Eight out of 10 hospital CIOs recently surveyed by PricewaterhouseCoopers LLP (PwC) said they're concerned they will not be able to demonstrate "meaningful use" of electronic health records (EHRs) -- and therefore won't qualify for federal reimbursements for rolling out the technology.
Ninety-four percent of CIOs in the survey released Tuesday said they are concerned they can't meet government requirements about how to report meaningful use of EHRs, and 92% are concerned about a lack of clarity in the criteria used by the government.
Last year, the American Recovery and Reinvestment Act (ARRA) set aside $36 billion to help hospitals and doctors purchase equipment to computerize patient medical records, but even the most sophisticated hospitals in the country are struggling to qualify for the payments, PwC's study indicated. Clinicians and hospitals that deploy the technology and prove that it meets a set of government "meaningful use" standards showing it's being effectively used can receive up to $44,000 per doctor in reimbursement funds beginning next year.
A 275-bed hospital, for example, would be eligible for about $6 million to defray IT costs.
There is a four-year window to receive the reimbursement funds , and by 2015, facilities that have not deployed EHRs will face Medicare and Medicaid reimbursement cuts. Last year, just 10% of health care facilities in the U.S. used EHRs; by 2014, the government wants more than half of all facilities to use them.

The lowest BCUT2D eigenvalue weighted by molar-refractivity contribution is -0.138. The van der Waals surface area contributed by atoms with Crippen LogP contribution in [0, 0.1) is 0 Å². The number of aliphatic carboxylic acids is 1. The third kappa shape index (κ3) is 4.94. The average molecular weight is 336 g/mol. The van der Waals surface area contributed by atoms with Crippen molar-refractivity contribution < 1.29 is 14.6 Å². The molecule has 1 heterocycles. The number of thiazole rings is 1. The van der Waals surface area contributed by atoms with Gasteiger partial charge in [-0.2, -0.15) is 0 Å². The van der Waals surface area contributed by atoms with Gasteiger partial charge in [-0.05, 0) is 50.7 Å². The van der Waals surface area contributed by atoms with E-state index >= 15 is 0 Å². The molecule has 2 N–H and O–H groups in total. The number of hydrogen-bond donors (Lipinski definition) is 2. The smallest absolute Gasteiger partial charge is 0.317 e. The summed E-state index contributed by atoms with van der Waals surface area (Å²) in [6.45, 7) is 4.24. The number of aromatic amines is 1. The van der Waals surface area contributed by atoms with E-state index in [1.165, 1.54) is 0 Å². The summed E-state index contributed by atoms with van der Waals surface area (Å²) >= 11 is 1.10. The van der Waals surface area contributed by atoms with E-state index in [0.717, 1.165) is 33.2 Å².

The problem is that in order to finish EHR projects and receive full reimbursements, work must begin now. The U.S. Department of Health and Human Services (DHS) has already published a 556-page draft list of specifications and criteria for what constitutes "meaningful use" of EHRs. The final "meaningful use" rules are slated to be published as early as next week, according to sources.
According to PwC's survey, which was conducted during the second quarter of 2010 and included 120 hospital CIOs, 80% of tech executives are "concerned or very concerned" they will not be able to demonstrate meaningful use by 2015. And only half of the hospitals and health system CIOs surveyed will be prepared to meet the first set of meaningful use requirements and apply for incentive bonuses in 2011, the first year they are available.